In the song 'Amazing Grace' (beautiful tune; moronic lyrics) the following lines appear:
"When we've been there ten thousand years,
bright shining as the sun,
We've no less days to sing God's praise
than when we first begun."
They could have substituted "billion" for "thousand" with no loss either of scansion or
Surely, it would sooner or later occur to the souls of even the most zealous of believers that an eternity spent telling their god how bloody marvellous he/she/it is is only another form of hell.
According to my very limited understanding of genetics, the male of species has an xy
sex-chromosome while the female has an xx sex-chromosome.
A virgin birth, one that occurs without a father, can thus only produce a female child because no y-chromosomes are available.
So how did the presumably male Jesus Christ acquire his xy sex-chromosome?
(I wouldn't think that ghosts, no matter how holy, could be that deeply involved in the basic mechanics of human reproduction.)
One hypothesis has it that Mary, having been raped and impregnated by a Roman soldier, was driven insane by the fear of what would become of herself and her child (given that time and that culture, death by stoning would seem highly probable).
She was able to convince first herself and then her husband that her pregnancy was divinely inspired. The child JC became inculcated with this belief.
It would have been driven into him day and night throughout his (largely undocumented) childhood.
He was highly intelligent and was able to take it from there. So obsessed was he with maintaining his mother's fiction, he might well, in later times, have been seen as being clinically insane.
BTW, Matthew 13:55 refers to the four brothers as well as an unspecified number of sisters of the 'carpenter's son.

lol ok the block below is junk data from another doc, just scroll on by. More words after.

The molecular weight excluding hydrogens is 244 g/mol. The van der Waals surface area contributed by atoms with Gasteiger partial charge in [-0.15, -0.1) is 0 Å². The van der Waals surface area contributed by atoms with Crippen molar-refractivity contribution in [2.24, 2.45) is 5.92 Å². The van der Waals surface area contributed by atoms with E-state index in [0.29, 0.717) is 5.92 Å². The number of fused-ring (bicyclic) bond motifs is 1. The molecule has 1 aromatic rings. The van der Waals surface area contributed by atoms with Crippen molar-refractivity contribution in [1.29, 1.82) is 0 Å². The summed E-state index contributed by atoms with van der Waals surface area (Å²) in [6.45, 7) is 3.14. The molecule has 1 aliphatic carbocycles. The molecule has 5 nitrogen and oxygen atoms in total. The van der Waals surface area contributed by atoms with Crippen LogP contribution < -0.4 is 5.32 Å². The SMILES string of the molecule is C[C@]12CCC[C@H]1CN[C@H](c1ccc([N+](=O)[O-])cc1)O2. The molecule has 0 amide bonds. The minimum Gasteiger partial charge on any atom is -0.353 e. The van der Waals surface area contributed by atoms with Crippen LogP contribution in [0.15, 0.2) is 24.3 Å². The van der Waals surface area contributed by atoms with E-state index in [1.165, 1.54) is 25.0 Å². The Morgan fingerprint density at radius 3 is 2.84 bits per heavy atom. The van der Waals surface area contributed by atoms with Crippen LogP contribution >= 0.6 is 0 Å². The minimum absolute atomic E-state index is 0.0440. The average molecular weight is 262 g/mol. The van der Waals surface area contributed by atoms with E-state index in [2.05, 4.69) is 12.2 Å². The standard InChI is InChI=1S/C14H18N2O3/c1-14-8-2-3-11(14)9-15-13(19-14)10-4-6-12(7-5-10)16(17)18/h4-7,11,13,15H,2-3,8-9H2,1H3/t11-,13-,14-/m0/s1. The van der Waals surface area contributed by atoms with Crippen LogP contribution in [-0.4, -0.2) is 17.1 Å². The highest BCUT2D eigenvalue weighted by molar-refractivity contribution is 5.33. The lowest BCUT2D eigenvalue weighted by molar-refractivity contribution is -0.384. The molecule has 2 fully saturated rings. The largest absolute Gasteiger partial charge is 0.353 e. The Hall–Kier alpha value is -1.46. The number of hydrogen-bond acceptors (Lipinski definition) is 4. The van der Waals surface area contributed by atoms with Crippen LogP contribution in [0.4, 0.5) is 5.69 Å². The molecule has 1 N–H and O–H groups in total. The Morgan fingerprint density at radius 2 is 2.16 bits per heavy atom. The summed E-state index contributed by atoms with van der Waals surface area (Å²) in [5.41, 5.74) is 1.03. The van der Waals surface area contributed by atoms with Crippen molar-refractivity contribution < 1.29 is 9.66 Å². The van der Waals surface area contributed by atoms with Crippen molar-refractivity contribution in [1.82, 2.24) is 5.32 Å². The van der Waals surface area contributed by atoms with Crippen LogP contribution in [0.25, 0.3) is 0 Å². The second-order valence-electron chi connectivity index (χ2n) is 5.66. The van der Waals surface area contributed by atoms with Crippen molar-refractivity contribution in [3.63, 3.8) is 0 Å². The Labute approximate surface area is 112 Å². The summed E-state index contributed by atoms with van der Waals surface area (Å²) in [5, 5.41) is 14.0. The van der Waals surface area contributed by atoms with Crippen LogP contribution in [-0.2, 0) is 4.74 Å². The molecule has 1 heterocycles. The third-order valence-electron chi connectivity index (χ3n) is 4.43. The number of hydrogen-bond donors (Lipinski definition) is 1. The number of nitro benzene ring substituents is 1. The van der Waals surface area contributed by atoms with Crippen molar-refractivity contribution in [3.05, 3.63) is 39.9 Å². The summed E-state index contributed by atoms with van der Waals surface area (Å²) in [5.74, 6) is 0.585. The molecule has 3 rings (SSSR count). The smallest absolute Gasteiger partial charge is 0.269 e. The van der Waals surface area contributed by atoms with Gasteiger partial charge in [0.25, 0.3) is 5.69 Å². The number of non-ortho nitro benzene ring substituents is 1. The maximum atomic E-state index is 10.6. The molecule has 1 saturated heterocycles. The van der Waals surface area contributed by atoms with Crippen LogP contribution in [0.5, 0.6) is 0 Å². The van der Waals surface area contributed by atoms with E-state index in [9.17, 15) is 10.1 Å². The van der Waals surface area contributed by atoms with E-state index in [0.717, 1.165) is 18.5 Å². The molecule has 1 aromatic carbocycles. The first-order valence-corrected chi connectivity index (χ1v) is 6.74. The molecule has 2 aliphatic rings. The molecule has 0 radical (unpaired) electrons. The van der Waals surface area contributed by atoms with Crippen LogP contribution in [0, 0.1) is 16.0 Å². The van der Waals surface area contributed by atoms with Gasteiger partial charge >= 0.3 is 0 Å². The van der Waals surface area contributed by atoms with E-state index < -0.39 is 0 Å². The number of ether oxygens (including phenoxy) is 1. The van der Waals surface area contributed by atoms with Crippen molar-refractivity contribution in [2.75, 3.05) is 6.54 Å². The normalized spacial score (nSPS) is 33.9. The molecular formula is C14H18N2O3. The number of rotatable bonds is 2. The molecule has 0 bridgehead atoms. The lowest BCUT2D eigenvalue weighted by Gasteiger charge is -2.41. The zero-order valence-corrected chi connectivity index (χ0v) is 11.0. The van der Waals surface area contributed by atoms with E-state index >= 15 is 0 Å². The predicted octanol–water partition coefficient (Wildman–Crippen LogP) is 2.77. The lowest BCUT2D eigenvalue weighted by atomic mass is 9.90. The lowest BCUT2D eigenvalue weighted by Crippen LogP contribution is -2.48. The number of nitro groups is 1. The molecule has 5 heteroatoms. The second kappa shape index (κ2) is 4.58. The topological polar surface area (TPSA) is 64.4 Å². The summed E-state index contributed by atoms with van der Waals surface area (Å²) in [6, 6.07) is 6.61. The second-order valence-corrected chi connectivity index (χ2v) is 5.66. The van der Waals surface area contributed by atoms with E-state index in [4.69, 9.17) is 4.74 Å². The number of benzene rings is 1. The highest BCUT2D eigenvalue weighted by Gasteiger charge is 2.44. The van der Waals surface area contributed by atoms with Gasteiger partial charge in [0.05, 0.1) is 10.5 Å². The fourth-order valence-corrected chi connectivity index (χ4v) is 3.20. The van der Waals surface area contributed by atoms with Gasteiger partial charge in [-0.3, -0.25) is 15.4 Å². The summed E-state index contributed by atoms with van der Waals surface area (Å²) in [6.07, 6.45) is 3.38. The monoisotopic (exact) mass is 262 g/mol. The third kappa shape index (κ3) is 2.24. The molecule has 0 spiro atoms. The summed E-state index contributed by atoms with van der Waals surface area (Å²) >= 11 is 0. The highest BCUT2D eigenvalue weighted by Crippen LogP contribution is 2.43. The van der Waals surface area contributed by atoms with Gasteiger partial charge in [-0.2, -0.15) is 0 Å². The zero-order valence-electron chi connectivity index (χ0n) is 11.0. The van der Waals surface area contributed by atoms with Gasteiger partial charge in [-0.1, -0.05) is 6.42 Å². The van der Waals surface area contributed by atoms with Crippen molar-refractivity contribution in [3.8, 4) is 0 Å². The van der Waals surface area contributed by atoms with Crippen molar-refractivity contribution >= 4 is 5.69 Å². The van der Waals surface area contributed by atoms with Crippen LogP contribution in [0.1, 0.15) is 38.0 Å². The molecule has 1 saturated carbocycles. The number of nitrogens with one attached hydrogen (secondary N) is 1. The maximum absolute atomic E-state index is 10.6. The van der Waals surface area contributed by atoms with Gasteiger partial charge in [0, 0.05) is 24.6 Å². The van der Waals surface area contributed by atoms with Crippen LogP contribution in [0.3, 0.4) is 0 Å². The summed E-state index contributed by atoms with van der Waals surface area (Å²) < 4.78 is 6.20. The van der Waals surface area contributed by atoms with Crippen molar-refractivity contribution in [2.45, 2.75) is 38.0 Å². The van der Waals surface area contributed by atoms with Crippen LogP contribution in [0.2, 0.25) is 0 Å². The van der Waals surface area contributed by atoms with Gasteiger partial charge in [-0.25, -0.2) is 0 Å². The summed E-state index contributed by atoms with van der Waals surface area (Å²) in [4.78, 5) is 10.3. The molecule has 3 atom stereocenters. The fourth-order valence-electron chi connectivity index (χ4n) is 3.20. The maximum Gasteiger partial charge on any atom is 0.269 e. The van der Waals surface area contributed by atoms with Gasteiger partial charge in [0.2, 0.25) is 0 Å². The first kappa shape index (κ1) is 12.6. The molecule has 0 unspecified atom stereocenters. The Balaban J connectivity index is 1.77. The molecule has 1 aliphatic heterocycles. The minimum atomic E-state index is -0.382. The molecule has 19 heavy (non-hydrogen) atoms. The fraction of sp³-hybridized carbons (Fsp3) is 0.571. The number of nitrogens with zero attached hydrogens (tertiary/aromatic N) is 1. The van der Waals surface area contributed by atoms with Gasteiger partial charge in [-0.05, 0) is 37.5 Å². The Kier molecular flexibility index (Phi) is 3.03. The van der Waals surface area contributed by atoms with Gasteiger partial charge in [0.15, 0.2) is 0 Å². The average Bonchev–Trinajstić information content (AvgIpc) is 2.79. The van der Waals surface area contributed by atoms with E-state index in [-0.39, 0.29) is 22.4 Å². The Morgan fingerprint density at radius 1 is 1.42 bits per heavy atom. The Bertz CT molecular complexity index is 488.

So, how come his mother is still a 'virgin'?
"The Revelation of Jesus Christ,
which God gave unto him,
to shew unto his servants
things which must shortly come to pass;...."
This was written more than 1500 years ago; far beyond any reasonable definition of
the word 'shortly'.
Which means that the entire book is sheer hogwash!
'Religious fiction' (comparable to today's 'science fiction') appealing to popular hopes
for the downfall of the Roman Empire.
Which, btw, eventually came about, but in bits and pieces, in a perfectly natural fashion, without any of those theological bells and whistles that were foretold by old St.J.
"Reason is the greatest enemy that faith has;
it never comes to the aid of spiritual things,
but - more frequently than not - struggles against
the divine Word, treating with contempt all that
emanates from God."
The following put-down of Copernicus (also from Table Talk), I found in
Daniel J. Boorstin's book: "The Discoverers" (Random House, New York. 1983. p.302)
"An upstart astrologer, This fool wishes to reverse the entire
science of astronomy; but sacred Scripture tells us that Joshua
commanded the sun to stand still, and not the earth."
And may the light of reason shine upon you too!
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